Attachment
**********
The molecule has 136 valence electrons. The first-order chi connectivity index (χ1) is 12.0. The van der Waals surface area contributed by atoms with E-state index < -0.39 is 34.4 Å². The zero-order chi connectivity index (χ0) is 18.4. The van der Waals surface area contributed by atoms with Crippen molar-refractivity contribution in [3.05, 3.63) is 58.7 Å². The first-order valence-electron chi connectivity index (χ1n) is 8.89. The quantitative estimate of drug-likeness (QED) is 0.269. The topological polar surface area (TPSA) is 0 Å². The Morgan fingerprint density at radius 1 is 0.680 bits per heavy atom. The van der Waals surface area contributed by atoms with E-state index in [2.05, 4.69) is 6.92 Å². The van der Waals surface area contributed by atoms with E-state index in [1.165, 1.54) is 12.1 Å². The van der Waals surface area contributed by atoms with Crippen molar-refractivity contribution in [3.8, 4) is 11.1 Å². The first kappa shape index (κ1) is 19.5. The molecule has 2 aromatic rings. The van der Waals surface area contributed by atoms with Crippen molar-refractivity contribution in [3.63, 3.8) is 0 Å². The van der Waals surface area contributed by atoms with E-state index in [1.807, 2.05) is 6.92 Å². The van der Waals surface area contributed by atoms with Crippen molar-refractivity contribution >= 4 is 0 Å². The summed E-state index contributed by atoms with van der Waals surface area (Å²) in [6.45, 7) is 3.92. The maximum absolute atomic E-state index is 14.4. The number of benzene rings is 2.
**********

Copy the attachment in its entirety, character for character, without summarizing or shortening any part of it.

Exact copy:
The molecule has 136 valence electrons. The first-order chi connectivity index (χ1) is 12.0. The van der Waals surface area contributed by atoms with E-state index < -0.39 is 34.4 Å². The zero-order chi connectivity index (χ0) is 18.4. The van der Waals surface area contributed by atoms with Crippen molar-refractivity contribution in [3.05, 3.63) is 58.7 Å². The first-order valence-electron chi connectivity index (χ1n) is 8.89. The quantitative estimate of drug-likeness (QED) is 0.269. The topological polar surface area (TPSA) is 0 Å². The Morgan fingerprint density at radius 1 is 0.680 bits per heavy atom. The van der Waals surface area contributed by atoms with E-state index in [2.05, 4.69) is 6.92 Å². The van der Waals surface area contributed by atoms with E-state index in [1.165, 1.54) is 12.1 Å². The van der Waals surface area contributed by atoms with Crippen molar-refractivity contribution in [3.8, 4) is 11.1 Å². The first kappa shape index (κ1) is 19.5. The molecule has 2 aromatic rings. The van der Waals surface area contributed by atoms with Crippen molar-refractivity contribution in [3.63, 3.8) is 0 Å². The van der Waals surface area contributed by atoms with E-state index in [1.807, 2.05) is 6.92 Å². The van der Waals surface area contributed by atoms with Crippen molar-refractivity contribution >= 4 is 0 Å². The summed E-state index contributed by atoms with van der Waals surface area (Å²) in [6.45, 7) is 3.92. The maximum absolute atomic E-state index is 14.4. The number of benzene rings is 2.